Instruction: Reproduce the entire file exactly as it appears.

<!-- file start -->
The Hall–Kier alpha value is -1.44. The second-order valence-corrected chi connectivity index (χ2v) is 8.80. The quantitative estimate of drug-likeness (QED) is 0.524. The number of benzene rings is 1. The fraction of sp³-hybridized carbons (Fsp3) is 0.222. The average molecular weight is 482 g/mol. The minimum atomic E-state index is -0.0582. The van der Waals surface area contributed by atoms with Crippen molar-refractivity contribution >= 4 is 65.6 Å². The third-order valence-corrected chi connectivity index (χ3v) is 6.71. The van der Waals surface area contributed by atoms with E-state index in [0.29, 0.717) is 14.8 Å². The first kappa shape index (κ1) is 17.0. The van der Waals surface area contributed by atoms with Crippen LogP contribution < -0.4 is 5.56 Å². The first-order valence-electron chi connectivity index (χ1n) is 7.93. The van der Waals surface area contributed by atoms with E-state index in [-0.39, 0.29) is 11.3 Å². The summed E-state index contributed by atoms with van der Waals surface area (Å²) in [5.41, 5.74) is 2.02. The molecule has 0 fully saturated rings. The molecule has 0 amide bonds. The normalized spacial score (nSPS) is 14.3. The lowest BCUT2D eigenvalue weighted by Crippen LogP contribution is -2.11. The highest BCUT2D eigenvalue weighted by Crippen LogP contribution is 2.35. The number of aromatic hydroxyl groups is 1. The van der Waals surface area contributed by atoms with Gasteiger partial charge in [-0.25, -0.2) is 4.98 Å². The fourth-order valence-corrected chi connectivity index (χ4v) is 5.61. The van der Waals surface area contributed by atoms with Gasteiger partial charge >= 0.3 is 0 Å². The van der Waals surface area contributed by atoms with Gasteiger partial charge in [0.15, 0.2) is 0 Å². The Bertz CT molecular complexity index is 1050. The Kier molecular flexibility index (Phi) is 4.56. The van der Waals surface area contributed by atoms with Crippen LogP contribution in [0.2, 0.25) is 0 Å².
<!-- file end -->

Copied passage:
The Hall–Kier alpha value is -1.44. The second-order valence-corrected chi connectivity index (χ2v) is 8.80. The quantitative estimate of drug-likeness (QED) is 0.524. The number of benzene rings is 1. The fraction of sp³-hybridized carbons (Fsp3) is 0.222. The average molecular weight is 482 g/mol. The minimum atomic E-state index is -0.0582. The van der Waals surface area contributed by atoms with Crippen molar-refractivity contribution >= 4 is 65.6 Å². The third-order valence-corrected chi connectivity index (χ3v) is 6.71. The van der Waals surface area contributed by atoms with E-state index in [0.29, 0.717) is 14.8 Å². The first kappa shape index (κ1) is 17.0. The van der Waals surface area contributed by atoms with Crippen LogP contribution < -0.4 is 5.56 Å². The first-order valence-electron chi connectivity index (χ1n) is 7.93. The van der Waals surface area contributed by atoms with E-state index in [-0.39, 0.29) is 11.3 Å². The summed E-state index contributed by atoms with van der Waals surface area (Å²) in [5.41, 5.74) is 2.02. The molecule has 0 fully saturated rings. The molecule has 0 amide bonds. The normalized spacial score (nSPS) is 14.3. The lowest BCUT2D eigenvalue weighted by Crippen LogP contribution is -2.11. The highest BCUT2D eigenvalue weighted by Crippen LogP contribution is 2.35. The number of aromatic hydroxyl groups is 1. The van der Waals surface area contributed by atoms with Gasteiger partial charge in [-0.25, -0.2) is 4.98 Å². The fourth-order valence-corrected chi connectivity index (χ4v) is 5.61. The van der Waals surface area contributed by atoms with Gasteiger partial charge >= 0.3 is 0 Å². The van der Waals surface area contributed by atoms with Gasteiger partial charge in [0.15, 0.2) is 0 Å². The Bertz CT molecular complexity index is 1050. The Kier molecular flexibility index (Phi) is 4.56. The van der Waals surface area contributed by atoms with Crippen LogP contribution in [0.2, 0.25) is 0 Å².